Famed archaeologist Ivor Noël Hume, who established historical archaeology within the discipline, passed away at his home Saturday surrounded by family. He was 89 years old.
Noël Hume will be remembered for his contributions to archaeology, but his family wants to make sure no one forgets the impact he made beyond his craft.
“He was a lot more than just a master of his craft,” his stepdaughter Kristen Welch said. “I will remember him for being the only dad that I’ve ever known. I will remember his unbelievable ability to find humor in anything, and will remember him for his unbelievable way of saying the most amazing things in three words or less.”
Born in London, Noël Hume made his name in the U.S. as Colonial Williamsburg’s chief archaeologist, a position he held for three decades, from his move to the area in the 1950s. He was a research associate for the Smithsonian Institution and in 1964 took the helm of Colonial Williamsburg’s Department of Archaeology.
Among his long list of recognitions was being named an Officer of the British Empire by Queen Elizabeth II in 1992.
One of his most notable discoveries was of a 1600s settlement at Carter’s Grove, unearthed in the 1970s. Nick Luccketti, an archaeologist with the James River Institute and First Colony Foundation, helped with that excavation.
“He was brilliant,” Luccketti said. “Everyone in the preservation community should be grateful that he chose our field to spend his life in. He would have been brilliant at any career path that he may have chosen, so we were fortunate to have him as part of the archaeological community.”
Born in 1927, Noël Hume studied in England at Framlingham College and St. Lawrence College, and served with the Indian Army in World War II. His archaeology career took off when he was hired at London’s Guildhall Museum in 1949, before he moved to Colonial Williamsburg in 1957.
Luccketti kept in touch with Noël Hume, always asking for his advice over the years. They worked together again investigating the “Lost Colony” on Roanoke Island in North Carolina after Noël Hume retired from Colonial Williamsburg.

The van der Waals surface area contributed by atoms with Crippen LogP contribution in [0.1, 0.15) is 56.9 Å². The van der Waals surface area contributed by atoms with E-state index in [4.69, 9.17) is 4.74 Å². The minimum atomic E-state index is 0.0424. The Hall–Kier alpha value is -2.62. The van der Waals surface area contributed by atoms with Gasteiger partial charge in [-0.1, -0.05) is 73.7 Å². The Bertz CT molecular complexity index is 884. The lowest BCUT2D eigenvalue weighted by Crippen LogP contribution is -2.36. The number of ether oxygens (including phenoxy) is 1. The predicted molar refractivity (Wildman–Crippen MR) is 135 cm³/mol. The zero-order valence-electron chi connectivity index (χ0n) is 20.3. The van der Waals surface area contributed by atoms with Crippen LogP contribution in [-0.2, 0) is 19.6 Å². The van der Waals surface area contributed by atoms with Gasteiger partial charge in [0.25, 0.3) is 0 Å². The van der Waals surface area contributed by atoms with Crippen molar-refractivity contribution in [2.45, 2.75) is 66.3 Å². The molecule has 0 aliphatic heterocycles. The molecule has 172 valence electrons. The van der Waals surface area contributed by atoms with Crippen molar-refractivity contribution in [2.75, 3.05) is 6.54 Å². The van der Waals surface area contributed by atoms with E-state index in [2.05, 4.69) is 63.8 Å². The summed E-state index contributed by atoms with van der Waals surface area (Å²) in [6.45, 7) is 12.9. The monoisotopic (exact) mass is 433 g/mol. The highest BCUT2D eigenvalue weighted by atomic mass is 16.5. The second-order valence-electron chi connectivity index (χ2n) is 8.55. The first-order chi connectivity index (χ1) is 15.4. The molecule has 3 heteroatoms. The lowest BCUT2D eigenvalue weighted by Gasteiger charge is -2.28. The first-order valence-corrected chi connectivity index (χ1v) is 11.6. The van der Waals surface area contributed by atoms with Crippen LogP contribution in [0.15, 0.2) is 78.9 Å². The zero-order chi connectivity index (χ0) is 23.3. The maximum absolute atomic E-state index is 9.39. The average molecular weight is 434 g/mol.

Noël Hume’s legacy goes far beyond mid-Atlantic archaeology circles, Luccketti said.
“He’s the Babe Ruth of historical archaeology,” Luccketti said. “But the principals he espoused in his books about how to conduct proper archaeology pertained to the discipline as a whole.”
And as for books, Noël Hume wrote dozens of them. A curator for the Jamestown-Yorktown Foundation, Bly Straube said his writing was eloquent, and he had a knack for making history and research understandable to everyone.
“He made it so accessible to the general public — history, archaeology,” Straube said. “We all tried to emulate him in that way.”
He is the reason Straube pursued a career in the field. As a young, “wannabe archaeologist” in 1973, she wrote him a letter — and he wrote back.
“He’s the kind of person where you are amazed that you’re living in the same space and time with him, he’s a legend,” Straube said.
Noël Hume’s first wife Audrey was also an archeologist and curator and worked alongside him at Colonial Williamsburg. The couple never had any children, and after her death in 1993, he married Carol Grazier.
“His darling Carol was the love of his life,” Welch said, paraphrasing a line from one of his books. “When he and my mother got married, all of a sudden he had four children.”
At the time of his death, Noël Hume had four stepchildren and nine grandchildren, one of whom considered him her best friend. The two were so close that when Brandin Welch got engaged, she planned the wedding in five weeks so her grandfather could attend.
She said it will go on as planned on Feb. 25; he wouldn’t have wanted her to change her plans now.At the ceremony, in the seat reserved for Noël Hume, will sit his picture instead.
“I took him fishing out on his dock about four or five months ago and I have this picture of him standing in the kitchen with his bright white tennis shoes, standing so tall, holding a fishing pole with the biggest smile on his face,” Brandin Welch said.
She and her mother, Kristen, both lived locally, which meant they visited often. Kristen Welch was with Noël Hume when he died.
“One of the things he told me in the last final days was that he finally had a family,” Kristen Welch said.
Williams can be reached by phone at 757-345-2341.